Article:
Writing for the love of the game
Heartfelt Moments in Australian Rules Football
Edited by Ross Fitzgerald
Connor Court, 251pp, $29.95
This book and its 37 essays reflect the nation’s enthusiasm for football and the incessant talk about it. All prime ministers and almost every child, it seems, have to support an AFL team, even if they scarcely know how the game is played.
We learn that in 1975, not long before he became prime minister, Malcolm Fraser was informed by John Elliott, a Liberal powerbroker, that he must publicly support a team: “I said, Ã¢â‚¬ËœIt is simple Malcolm, you should barrack for Carlton.Ã¢â‚¬â„¢
Elliott then invited Fraser to his corporate box to watch Carlton play at the big Waverley ground; and lo and behold, “Malcolm rang me a few days later to tell me he would barrack for Carlton. Six years flew by, Carlton won the flag, and Fraser invited the team to the Lodge in Canberra, where, according to Josh Frydenberg’s essay in this book, some players helped themselves to cutlery.
One Carlton champion confessed that when he was leaving the Lodge, “his top pocket was shaking like a cutlery cupboard. Fraser invited them again the following year, after the pepper shakers and missing spoons were returned. It is surprising that the former prime minister did not previously barrack publicly for a team — he was, after all, a Victorian.
Former politician Amanda Vanstone as a girl did not have a team. “My father died when I was quite young, she writes. Her only brother was a car fanatic, not a football fan. Much later, presumably a federal minister by then, Vanstone became a Port Adelaide fan, was invited to join the board, and now knows a lot about football.
In the same city Foreign Minister Julie Bishop had once gone as a schoolgirl to the local football with her dad, but after moving to Perth as a high-flying lawyer, she became a serious barracker for the West Coast Eagles. In her short essay, she recalls personally giving US President Barack Obama an Eagles jumper. In western Sydney another prominent politician, Chris Bowen, resolves to follow that region’s new team. “My daughter Grace and I are Ã‚ÂGiants tragics, he writes.
Cardinal George Pell loved football when young and still goes to grand finals. A student at St Patrick’s College, Ballarat, a school memorable for its teams, Pell is photographed standing handsome and tall in his striped football uniform. He was skilled enough to be signed up by Richmond in 1959 but chose priesthood instead. He describes the following years, spent in a Catholic seminary and cut off from newspapers, television and football broadcasts: “Speaking was forbidden from 9pm until after breakfast, which, like nearly all other meals, was taken in silence. One of his confessions is that he and his mother hated Collingwood.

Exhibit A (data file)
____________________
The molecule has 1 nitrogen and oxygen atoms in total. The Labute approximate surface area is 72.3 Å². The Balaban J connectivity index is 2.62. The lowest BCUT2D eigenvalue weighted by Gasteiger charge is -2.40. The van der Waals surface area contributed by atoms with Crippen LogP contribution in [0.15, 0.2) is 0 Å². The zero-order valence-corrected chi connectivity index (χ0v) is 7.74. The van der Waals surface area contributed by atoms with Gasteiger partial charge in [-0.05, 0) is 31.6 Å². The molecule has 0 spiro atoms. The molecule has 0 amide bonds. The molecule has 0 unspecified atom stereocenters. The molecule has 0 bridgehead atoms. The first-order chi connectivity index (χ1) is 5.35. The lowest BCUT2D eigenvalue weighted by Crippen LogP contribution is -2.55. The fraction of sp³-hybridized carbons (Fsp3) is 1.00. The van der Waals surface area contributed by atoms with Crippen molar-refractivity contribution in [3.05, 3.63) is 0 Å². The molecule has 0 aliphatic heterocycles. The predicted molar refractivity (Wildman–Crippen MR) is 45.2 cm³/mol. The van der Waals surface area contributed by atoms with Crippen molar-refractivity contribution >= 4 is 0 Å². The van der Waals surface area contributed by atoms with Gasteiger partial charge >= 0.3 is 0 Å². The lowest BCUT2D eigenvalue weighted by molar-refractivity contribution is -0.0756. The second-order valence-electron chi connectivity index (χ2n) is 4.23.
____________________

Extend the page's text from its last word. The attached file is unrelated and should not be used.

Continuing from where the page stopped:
Who can remember — we rememberers must all be over 70 — that sensation in 1951 when the leaping forward John Coleman was suspended on the eve of the finals? Gerard Henderson writes vividly of that episode, which was faith-shattering in suburban Essendon and far beyond. Brian Dixon, once a Melbourne star, recalls in a refreshing way his masterly 1950s coach, Norm Smith, who sternly disciplined his players.
Loyalty rides high on some pages. You have to admire the girlish barracker who, in the 30s, went to a Fitzroy hardware store just to catch an adoring glimpse of its celebrated employee, the rover Haydn Bunton. Six decades later, writes Les Everett, she crossed the continent to Fremantle’s home ground to see the last match played by Fitzroy before it was exiled to Brisbane. A footnote advises us that Everett and a friend run a website showing photographs of footy scoreboards.
Barry Dickins, an exemplar of the humorous story, recreates a visit with his pie-eating father in 1954 to the noisy Fitzroy oval with its mayhem of great grandchildren of convicts, shrieking red-faced barrackers and rock-jawed Collingwood players with their razor-sharp sideboards. In that crowd, he writes, even infants blaspheme I was surprised to see and hear.
This book will stoke debates about such long-lasting players as Ron Barassi and Leigh Matthews and such nimble Aboriginal stars as Nicky Winmar and Doug Nicholls. I saw Doug play in the late 30s against Geelong, on the Corio Oval, which has completely vanished from the map. He was lightning fast, though past his peak, and small even for a wingman.
Hero-worship sprinkles the pages. Darren Millane was a dashing, slightly lawless Collingwood champion, killed in a car crash when his blood-alcohol score was spectacular. Now drugs more than alcohol threaten spectator sport. Jeff Kennett, a former Victorian premier who became president of Hawthorn Football Club, offers his forceful opinion that “the AFL administration paved the way for the drug debacle at Essendon.
Many readers will enjoy this collection of essays and argue about them. More than stories of “heartfelt moments, they are a short mosaic of a long period of football history.
Geoffrey Blainey has written a football history, ‘A Game of Our Own’, and in 1951-53 he played for Smelters FC in western Tasmania.
The Weekend Australian, March 26-27, review, Books p 19.